Stockman Bank is at it again in Missoula. The Montana-owned bank, which cut the ribbon on its new $35 million downtown facility in December, is now set to break ground this spring on its new $15 million southside location, slated for the corner of Dore Lane and Brooks Street. The first two floors of the new building, which is expected to be completed by summer of 2019, will be occupied by Stockman Bank. The third floor will be leased to a tenant. The Bank also plans to sell an adjoining piece of property to the right buyer. [Missoula Current]

MSU students, grads offering a “different option” with escape room business in Bozeman

A group of Montana State University students and recent graduates recently launched Bozeman Breakout, a series of recently popularized “escape rooms” that opened in Bozeman in mid-February. Bozeman Breakout’s founding group of five friends, all of whom have a background in art or design, decided on an escape room as a way to give locals a more engaging and unique form of evening entertainment. CEO, Dylan McDowell, was part of MSU’s Blackstone LaunchPad incubator, as well as entrepreneurial group LaunchCats, which he described as “tremendously helpful” in starting his own business. [Bozeman Chronicle]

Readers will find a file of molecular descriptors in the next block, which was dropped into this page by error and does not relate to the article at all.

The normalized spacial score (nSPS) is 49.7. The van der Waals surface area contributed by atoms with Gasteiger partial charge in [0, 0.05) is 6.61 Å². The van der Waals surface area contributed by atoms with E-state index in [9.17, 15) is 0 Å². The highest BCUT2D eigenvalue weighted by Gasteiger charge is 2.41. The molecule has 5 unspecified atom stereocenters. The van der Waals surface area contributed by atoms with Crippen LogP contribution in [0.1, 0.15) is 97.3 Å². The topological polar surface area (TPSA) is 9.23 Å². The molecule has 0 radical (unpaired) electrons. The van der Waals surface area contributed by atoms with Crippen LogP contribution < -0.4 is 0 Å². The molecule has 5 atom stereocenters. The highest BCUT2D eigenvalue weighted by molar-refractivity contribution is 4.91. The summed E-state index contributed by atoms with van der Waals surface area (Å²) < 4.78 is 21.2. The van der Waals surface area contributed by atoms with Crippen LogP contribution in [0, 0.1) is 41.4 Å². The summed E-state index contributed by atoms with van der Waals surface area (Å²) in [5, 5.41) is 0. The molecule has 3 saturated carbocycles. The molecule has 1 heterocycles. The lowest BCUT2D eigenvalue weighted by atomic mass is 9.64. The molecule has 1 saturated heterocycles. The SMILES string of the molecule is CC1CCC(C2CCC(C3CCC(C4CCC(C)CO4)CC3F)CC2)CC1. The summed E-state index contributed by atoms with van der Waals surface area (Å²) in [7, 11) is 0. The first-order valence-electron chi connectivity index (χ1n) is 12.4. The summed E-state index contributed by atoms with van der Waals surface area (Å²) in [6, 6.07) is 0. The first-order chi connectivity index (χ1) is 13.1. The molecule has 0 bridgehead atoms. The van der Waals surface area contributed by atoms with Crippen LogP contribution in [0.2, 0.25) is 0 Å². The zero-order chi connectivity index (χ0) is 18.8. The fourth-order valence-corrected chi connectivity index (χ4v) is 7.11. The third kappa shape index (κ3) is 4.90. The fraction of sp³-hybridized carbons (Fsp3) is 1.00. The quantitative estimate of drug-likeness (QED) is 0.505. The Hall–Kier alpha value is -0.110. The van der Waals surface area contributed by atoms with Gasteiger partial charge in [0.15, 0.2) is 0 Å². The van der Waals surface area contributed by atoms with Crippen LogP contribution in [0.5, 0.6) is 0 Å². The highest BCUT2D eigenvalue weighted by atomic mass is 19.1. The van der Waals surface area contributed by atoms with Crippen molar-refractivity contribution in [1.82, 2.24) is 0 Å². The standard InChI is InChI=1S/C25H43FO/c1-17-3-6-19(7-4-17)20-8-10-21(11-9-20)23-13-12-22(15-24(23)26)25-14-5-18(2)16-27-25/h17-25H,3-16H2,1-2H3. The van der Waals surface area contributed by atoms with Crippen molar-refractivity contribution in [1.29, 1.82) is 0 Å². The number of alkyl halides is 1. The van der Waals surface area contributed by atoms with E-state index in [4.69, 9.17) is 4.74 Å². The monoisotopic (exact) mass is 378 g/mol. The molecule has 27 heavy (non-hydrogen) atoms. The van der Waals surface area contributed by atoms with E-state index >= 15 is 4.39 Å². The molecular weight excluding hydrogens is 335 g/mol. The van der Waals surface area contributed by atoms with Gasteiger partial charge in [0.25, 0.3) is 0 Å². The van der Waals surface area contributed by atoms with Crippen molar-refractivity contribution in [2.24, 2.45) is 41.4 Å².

Gallatin Airport Authority Board to fund additional tower controller and expand tower hours